UPDATE: The National Weather Service says after further review, the 209 mph wind gust seems questionable.
After further review the 209 mph wind gust reported at Kirkwood seems questionable. The station seems to have multiple errors including 92 percent relative humidity during the strong winds. Also the wind seems to have been unusually strong the past few days at this station #cawx— NWS Sacramento (@NWSSacramento) February 9, 2020
ORIGINAL STORY: A gust of 209 mph was recorded atop a California peak on Sunday, a potential record that wowed forecasters monitoring a cold storm that moved south through the state dumping snow, rain and hail.
The blast of wind was captured around 7:45 a.m. by an instrument at 9,186 feet on Kirkwood Mountain south of Lake Tahoe, said National Weather Service forecaster Alex Hoon.
He and his colleagues at the NWS office in Reno, Nevada watched in surprise as wind speeds across the crest of the Sierra Nevada hit 150 mph and kept rising.
“It went up and up,” Hoon said. It could take months for state climatologists to verify the record, he said.
“But the way that the winds did ramp up, it looks legitimate,” Hoon said. “It’s an exciting moment for sure.”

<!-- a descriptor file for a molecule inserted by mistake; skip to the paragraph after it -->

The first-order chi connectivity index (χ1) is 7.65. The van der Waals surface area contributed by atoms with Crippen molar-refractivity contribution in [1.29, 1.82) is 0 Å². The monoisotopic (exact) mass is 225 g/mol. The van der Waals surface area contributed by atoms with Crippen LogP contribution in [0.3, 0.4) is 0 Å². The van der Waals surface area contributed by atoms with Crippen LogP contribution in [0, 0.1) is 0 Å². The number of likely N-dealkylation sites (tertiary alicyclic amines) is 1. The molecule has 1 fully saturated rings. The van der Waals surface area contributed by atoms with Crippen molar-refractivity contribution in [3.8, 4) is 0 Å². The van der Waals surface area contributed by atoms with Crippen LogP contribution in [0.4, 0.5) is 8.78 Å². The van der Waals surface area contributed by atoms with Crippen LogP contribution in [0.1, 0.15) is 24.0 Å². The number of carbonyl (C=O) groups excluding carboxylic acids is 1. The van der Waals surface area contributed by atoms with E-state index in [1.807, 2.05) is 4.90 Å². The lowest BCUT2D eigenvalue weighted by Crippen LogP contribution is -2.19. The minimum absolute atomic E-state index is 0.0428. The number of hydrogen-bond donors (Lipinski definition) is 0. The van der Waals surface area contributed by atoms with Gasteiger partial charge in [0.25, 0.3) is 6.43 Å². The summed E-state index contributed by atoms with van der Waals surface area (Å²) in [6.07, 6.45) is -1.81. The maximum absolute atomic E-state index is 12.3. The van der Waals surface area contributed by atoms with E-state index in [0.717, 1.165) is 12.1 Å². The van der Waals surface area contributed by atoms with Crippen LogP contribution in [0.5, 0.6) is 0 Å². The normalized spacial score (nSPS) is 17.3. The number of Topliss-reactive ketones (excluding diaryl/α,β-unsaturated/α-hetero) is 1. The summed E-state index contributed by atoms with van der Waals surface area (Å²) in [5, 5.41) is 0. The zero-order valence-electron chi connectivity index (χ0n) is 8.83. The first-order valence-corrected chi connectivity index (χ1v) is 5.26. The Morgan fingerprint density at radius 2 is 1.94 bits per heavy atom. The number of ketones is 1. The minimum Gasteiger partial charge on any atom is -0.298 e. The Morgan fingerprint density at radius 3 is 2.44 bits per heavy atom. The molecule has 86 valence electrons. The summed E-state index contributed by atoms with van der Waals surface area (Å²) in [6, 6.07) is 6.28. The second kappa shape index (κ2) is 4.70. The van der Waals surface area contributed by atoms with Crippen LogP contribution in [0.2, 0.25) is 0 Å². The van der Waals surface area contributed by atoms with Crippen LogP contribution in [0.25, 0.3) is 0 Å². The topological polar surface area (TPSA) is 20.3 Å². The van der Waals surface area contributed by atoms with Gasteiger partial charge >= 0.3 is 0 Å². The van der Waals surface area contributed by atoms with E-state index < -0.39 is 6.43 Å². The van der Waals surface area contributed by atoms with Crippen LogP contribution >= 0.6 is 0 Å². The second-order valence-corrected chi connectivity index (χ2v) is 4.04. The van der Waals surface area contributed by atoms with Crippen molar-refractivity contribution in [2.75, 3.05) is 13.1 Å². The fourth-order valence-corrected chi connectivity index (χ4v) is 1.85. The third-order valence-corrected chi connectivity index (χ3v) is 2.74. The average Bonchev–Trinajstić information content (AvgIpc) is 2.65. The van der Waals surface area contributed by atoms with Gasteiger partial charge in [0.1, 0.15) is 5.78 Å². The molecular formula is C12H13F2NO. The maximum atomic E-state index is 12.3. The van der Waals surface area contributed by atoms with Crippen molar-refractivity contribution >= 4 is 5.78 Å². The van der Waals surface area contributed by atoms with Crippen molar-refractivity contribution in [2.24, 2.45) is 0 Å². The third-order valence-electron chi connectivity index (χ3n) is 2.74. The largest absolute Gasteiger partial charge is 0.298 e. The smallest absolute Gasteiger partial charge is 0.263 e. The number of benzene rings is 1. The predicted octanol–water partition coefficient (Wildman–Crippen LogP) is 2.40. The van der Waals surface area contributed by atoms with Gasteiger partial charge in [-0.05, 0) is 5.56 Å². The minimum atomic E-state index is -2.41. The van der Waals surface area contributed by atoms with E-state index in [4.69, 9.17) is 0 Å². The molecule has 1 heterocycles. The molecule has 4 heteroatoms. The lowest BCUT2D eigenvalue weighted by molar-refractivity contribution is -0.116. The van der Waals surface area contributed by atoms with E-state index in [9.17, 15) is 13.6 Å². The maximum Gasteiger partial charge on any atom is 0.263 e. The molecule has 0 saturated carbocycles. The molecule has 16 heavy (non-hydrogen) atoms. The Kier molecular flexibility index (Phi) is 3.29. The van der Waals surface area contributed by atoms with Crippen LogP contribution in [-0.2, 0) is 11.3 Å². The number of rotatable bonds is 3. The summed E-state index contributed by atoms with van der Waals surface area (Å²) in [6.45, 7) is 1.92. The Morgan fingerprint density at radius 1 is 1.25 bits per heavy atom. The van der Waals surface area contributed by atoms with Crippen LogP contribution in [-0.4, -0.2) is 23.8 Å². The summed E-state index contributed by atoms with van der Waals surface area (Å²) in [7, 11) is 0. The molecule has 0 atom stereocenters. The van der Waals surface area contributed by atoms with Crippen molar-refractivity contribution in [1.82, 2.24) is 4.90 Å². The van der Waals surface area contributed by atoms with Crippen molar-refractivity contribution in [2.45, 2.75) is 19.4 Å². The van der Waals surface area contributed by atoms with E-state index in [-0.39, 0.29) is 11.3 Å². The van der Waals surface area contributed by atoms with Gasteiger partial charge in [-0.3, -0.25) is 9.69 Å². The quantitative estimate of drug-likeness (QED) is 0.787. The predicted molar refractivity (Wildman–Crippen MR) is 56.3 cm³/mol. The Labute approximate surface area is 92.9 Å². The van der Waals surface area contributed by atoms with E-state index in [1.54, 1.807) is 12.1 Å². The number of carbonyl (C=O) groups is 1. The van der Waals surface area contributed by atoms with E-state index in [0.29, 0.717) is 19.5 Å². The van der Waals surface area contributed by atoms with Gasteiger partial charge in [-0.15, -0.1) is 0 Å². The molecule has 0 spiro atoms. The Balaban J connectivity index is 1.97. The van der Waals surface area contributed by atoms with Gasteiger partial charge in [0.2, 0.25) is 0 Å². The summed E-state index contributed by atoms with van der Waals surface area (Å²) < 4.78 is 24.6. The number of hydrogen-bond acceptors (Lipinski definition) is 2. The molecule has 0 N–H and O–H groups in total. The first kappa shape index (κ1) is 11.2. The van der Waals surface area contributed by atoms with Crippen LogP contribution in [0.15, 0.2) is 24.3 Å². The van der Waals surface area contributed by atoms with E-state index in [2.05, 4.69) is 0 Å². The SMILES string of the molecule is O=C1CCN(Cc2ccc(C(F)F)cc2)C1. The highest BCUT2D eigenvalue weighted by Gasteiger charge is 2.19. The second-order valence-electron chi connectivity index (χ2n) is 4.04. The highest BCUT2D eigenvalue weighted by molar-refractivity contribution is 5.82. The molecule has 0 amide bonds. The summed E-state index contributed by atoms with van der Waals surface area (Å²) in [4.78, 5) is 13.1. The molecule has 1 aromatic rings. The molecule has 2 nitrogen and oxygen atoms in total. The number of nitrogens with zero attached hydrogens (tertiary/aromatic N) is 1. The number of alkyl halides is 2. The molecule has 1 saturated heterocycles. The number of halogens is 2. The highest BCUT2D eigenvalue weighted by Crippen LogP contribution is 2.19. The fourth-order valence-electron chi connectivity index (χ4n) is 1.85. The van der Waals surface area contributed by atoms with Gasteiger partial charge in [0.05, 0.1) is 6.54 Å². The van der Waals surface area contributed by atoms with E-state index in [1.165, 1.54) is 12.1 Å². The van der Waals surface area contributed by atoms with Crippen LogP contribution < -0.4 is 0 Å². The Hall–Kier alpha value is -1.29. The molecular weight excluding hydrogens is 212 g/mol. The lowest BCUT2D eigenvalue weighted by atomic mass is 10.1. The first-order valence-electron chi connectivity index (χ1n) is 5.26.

The previous record was a gust of 199 mph (320 kph) at Ward Mountain west of Lake Tahoe on Nov. 16, 2017.
The storm that caused widespread in flooding last week in Washington and Oregon brought a strong cold front to California.
Waves topping 5 feet were recorded on Lake Tahoe, where air temperatures dipped below freezing.
Powerful winds downed trees and knocked out power to tens of thousands in the San Francisco Bay Area.
The same system dumped hail in parts of greater Los Angeles and snow in mountain areas north and east of the city.
Heavy rain fell as stars arrived for the Academy Awards in Hollywood on Sunday. The red carpet was protected by a tent but the position of some camera crews had them just outside the shelter, sending them scrambling to find tarps and plastic to protect their gear.
Temperatures in LA were in the 50s.